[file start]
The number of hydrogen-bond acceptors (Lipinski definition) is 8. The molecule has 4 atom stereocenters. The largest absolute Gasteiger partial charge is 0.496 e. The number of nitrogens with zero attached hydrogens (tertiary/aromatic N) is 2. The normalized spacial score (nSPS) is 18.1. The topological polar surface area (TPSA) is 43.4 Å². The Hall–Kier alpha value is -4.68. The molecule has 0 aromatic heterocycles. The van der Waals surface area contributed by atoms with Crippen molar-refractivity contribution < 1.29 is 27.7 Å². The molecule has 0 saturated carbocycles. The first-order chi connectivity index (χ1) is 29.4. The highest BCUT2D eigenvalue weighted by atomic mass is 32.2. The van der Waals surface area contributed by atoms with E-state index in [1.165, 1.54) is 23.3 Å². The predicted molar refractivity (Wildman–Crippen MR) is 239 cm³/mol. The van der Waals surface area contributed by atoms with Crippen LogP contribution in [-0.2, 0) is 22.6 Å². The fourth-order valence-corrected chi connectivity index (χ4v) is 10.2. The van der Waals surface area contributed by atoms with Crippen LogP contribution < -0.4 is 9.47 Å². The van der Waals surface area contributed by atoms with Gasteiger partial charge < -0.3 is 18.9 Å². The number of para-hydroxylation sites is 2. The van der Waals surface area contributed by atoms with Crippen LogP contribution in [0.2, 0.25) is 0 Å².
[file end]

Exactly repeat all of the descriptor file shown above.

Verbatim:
The number of hydrogen-bond acceptors (Lipinski definition) is 8. The molecule has 4 atom stereocenters. The largest absolute Gasteiger partial charge is 0.496 e. The number of nitrogens with zero attached hydrogens (tertiary/aromatic N) is 2. The normalized spacial score (nSPS) is 18.1. The topological polar surface area (TPSA) is 43.4 Å². The Hall–Kier alpha value is -4.68. The molecule has 0 aromatic heterocycles. The van der Waals surface area contributed by atoms with Crippen molar-refractivity contribution < 1.29 is 27.7 Å². The molecule has 0 saturated carbocycles. The first-order chi connectivity index (χ1) is 29.4. The highest BCUT2D eigenvalue weighted by atomic mass is 32.2. The van der Waals surface area contributed by atoms with E-state index in [1.165, 1.54) is 23.3 Å². The predicted molar refractivity (Wildman–Crippen MR) is 239 cm³/mol. The van der Waals surface area contributed by atoms with Crippen LogP contribution in [-0.2, 0) is 22.6 Å². The fourth-order valence-corrected chi connectivity index (χ4v) is 10.2. The van der Waals surface area contributed by atoms with Crippen LogP contribution < -0.4 is 9.47 Å². The van der Waals surface area contributed by atoms with Gasteiger partial charge < -0.3 is 18.9 Å². The number of para-hydroxylation sites is 2. The van der Waals surface area contributed by atoms with Crippen LogP contribution in [0.2, 0.25) is 0 Å².